4.       There’s a conceptual hierarchy, but we should REQUIRE people use a flat, dotted notation to express it.

 

As an example, imagine the source IPv4 address. You could conceptually represent this as a hierarchy, with the parent object being “source” and the field name being “ipv4”. You’d have further fields under the “source” object, like “port”. You could also have “ipv4” nested under some other parent object, like “destination”. For each of the proposals above, you’d have objects like:

 

1.       {“source_ipv4”: “192.168.1.1”}

2.       {“source”: {“ipv4”: “192.168.1.1”}}

3.       {“source”: {“ipv4”: “192.168.1.1”}} OR {“source.ipv4”: “192.168.1.1”}

4.       {“source.ipv4”: “192.168.1.1”}

 

Note that 1 and 4 are fairly similar. The biggest difference is when we’re thinking about field names, whether we consider them as a hierarchy or not. It may not affect how the field names are represented, but personally I think it’s an important distinction that we’d take into account when evaluating field names.

 

John

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Re: Voting period: flat vs. Hierarchical field names

Balazs Scheidler
On Mon, 2012-08-06 at 13:55 -0400, Wunder, John A. wrote:
> Just a friendly reminder that you have until this Friday to send in
> your vote if you haven’t already. Anyone who’s familiar with CEE can
> vote, no need to be active on the list or even be subscribed to the
> list. Please just identify yourself and how you’re planning to use CEE
> along with your vote.
>
Like described by Gergely Nagy, we would like nested values, with a
canonical transformation (e.g. dotted notation) between the two.

This way nested attributes can describe a grouping when transferred on
the wire, and at the same time can easily be processed by systems which
use a flat namespace.


--
Bazsi
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Re: Voting period: flat vs. Hierarchical field names

Berry, Chris
In reply to this post by Wunder, John A.

Hi Community,

 

I would like to offer my assessment of the four options and subsequently my vote.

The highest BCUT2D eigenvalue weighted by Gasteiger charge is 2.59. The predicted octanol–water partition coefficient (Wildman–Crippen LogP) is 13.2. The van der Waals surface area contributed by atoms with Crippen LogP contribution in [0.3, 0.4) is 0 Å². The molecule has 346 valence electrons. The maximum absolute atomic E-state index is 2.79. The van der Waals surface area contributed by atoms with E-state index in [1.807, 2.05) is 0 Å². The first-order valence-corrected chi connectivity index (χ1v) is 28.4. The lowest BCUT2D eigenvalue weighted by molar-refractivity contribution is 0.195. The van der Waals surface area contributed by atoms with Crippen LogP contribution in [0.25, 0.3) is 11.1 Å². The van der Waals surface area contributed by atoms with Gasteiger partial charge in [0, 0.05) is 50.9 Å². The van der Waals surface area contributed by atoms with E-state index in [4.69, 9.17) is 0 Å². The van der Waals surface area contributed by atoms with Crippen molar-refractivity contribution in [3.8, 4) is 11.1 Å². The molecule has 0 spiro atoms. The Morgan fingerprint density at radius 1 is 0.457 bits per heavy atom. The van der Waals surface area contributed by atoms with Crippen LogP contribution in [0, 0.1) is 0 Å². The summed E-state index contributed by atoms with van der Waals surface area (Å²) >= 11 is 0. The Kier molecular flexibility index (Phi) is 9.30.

==  Assessment ==

 

1.       There is no conceptual hierarchy, so only flat field names are allowed.

 

As expressed by other posters, having a flat structure will mitigate the chances of the community killing this classification system as yet another log standard.  A straightforward classification with a flat structure will interoperate cleanly with many specialized and general purpose databases.    Granted, there might be benefits to having hierarchical structures for select classifications ( i.e., health care logs,  CDRs/IPDR,  etc.), but we must crawl before we can walk.  I would hate to see field name standards wither on the vine because they are too hard to implement.

 

2.       There is a conceptual hierarchy and we should REQUIRE people use structured markup to express it. So hierarchical names are allowed, and MUST be represented using structured JSON or XML.

 

XDAS appears to be a poster child of good intention leading to limited results.  It was designed to be hierarchical vs. flat, yet in my 9 years working with projects implementing logging systems, I have heard scant references (only from Novell) to this standard by my customers.  I believe we need to avoid complexity to improve the chances of the community adopting this classification system.  

 

JSON supports a flat structure, so there is no requirement for hierarchical names.  

 

3.       There is a conceptual hierarchy and we should allow people to use either structured markup OR a CEE-specific syntax (like dotted notation) to express it. So hierarchical names are allowed, and MAY be represented either using structured JSON or XML or a flat, dotted notation

 

The standard should be consistent, not variable.  Too many options will confuse people. 

 

4.       There’s a conceptual hierarchy, but we should REQUIRE people use a flat, dotted notation to express it.

 

In terms of separators, the underscore character better lends itself to databases in terms of readability  and most *nix folks would be a happy to support it.   Also see my comments for 2 and 3.

 

== Conclusion ==

 

We need to keep this classification system simple and then grow it once it takes roots within the community.   Therefore, I must recommend option 1.   We all know what happened to CBE for log management by IBM – its adoption went nowhere very fast…

 

Regards,

Chris

From: Wunder, John A. [mailto:[hidden email]]
Sent: Monday, August 06, 2012 10:55 AM
To: [hidden email]
Subject: Re: [CEE-DISCUSSION-LIST] Voting period: flat vs. Hierarchical field names